On July the 12th The Rock hosted the 20th Bay of Plenty Permablitz – and what a day it was! The sun was shining, the wind was light, and smiles radiated from end to end of The Rock’s busy pathways.
The day started off frosty, with frozen hoses and ice coating every minute surface of the vegetables, creating a crispy white wonderland (see photos!).
The buzz grew as people started arriving, greeting one another, pouring hot teas, labelling tools and laying down gifted plants.
After an introduction by Leo, Dave and Lily, Dave went over the Permaculture Design for the Food Forest to set the days agenda. Then after a big warm up stretch session we all got cracking! What a sight to see – all the weeks of preparation come to life in the hands of community, as the load was lifted up and shared between everyone.
Around 40-50 participants planted over 30 trees (20 of these being fruit trees) and a guild of support species, including comfrey, lupin, lavender, rosemary, dill, oregano, coriander, berry shrubs, and garlic around the edges to help keep out unwanted visitors.
Because the parent material at The Rock is a mercilessly nutrient-void sand, trees and shrubs were planted first in pre-prepared holes (refilled a month earlier with a mix of compost, manure and parent material), before cardboard and newspaper were laid around them to start the sheet mulch. A one meter radius around each tree was given special attention, building up the soil/compost layer a bit more to plant the guild species in.
Puffing and panting in the sunshine, countless wheelbarrow trips transported a large quantity of compost and mulch between 50-100m to the Food Forest site to form the sheet mulch layers. This sheet mulch consisted of (from the ground up):
1. Clay slurry
2. Newspaper a metre around the trees, cardboard everywhere else (which ran out big time – oops! If you’re planning to sheetmulch an area, get as much cardboard you think is necessary then quadruple it!)
5. Compost Tea, Cow Pat Pit, RokSolid
Much of this enormous task was completed on the day, with one whole section completely finished (yay!) but quite a few areas remained uncovered by both compost and mulch, and were completed by Rock members in the week following.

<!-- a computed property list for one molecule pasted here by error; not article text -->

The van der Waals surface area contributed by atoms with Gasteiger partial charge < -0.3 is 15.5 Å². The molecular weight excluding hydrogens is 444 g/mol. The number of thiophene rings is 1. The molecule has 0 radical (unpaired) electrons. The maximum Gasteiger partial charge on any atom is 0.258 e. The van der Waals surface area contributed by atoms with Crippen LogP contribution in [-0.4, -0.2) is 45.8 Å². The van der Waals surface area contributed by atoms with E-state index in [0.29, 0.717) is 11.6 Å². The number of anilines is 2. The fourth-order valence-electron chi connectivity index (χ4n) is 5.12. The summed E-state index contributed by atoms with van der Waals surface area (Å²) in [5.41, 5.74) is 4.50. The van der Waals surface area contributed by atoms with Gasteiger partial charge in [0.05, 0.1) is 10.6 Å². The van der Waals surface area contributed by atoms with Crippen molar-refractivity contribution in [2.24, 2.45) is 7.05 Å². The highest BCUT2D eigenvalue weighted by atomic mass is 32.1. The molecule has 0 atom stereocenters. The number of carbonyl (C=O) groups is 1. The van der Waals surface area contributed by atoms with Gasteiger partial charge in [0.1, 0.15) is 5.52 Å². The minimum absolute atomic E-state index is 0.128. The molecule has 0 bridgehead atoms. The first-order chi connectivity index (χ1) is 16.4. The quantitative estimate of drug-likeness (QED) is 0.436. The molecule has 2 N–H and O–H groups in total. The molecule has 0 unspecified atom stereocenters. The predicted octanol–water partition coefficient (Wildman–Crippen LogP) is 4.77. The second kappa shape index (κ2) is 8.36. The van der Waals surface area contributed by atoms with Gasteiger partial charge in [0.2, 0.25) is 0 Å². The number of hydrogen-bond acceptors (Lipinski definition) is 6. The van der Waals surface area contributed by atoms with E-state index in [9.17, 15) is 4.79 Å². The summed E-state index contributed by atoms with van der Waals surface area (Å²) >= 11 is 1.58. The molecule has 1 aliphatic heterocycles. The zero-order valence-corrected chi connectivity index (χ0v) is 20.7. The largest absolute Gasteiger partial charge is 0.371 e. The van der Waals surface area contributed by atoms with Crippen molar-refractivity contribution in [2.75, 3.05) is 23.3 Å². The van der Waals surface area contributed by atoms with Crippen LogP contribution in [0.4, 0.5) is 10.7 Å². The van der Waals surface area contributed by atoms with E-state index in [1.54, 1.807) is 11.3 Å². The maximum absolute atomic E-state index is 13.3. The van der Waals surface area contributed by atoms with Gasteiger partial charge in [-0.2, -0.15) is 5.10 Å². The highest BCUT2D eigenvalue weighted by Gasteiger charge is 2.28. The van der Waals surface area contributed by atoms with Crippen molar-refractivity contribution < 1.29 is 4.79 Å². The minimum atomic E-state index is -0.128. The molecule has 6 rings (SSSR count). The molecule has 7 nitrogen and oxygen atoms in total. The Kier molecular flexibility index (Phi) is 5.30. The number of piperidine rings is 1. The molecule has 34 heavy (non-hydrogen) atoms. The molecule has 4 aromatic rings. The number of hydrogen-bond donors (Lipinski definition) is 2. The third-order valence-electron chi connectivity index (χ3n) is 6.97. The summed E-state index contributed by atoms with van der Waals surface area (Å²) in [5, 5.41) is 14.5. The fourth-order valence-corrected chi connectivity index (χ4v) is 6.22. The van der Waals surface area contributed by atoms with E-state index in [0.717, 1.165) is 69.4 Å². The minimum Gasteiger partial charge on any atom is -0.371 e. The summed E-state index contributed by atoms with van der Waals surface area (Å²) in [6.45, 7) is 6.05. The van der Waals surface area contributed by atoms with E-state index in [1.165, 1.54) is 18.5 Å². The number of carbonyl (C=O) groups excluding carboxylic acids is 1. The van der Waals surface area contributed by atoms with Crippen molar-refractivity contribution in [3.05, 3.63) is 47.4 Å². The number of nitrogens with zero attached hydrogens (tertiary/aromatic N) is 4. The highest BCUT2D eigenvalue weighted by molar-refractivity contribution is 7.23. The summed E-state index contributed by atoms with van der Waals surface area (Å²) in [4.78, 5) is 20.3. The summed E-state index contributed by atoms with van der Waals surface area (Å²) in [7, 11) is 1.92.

Between this area of sheet mulch, the empty space for a path has since been filled with sawdust to guide visitors around the edible permaculture forest. One seat got fully set up on the day, and the second seat has since been completed.
Art also featured throughout the day, with Millie Newitt facilitating all the fruit tree signs being painted, in wild and wonderful colours and styles – Thanks Millie!
Some people took the time to prepare workshops for the Blitz that took place throughout the day and were a real hit (sometimes to the detriment of the main food forest task!!). Taking the time to prepare something and teach others is a great way to say thanks for coming and participating. Thanks to the following people for holding workshops:
– Dave – Dealing with kikuyu
– Chris – Dealing with Papamoa sandy soils
– Lily – Sauerkraut making
– Catherine – Fruit Tree Guilds
– Leo – Wormfarming
The feast that took place at lunch time was spoken of for days afterwards. Rows of salads, soups, breads (Thanks Flaveur breads!), cakes and more delectable home kitchen contributions were devoured in the sun, as we all gathered round on beanbags, blankets, chairs and picnic tables to a well deserved break with some smooth beats adding to the mood.
A huge THANKYOU TO EVERYONE who came down to The Rock from near, far, and in the cold of morn to create something incredible that day – a productive, regenerative, bio-diverse public space – that will be a positive fixture in the community for years to come. Together we all rocked it! You’re all welcome anytime and we welcome anyone who wants to check out the Food Forest and learn more about Fruit Tree Guilds.
For more info on The Rock or to get involved, contact us at firstname.lastname@example.org.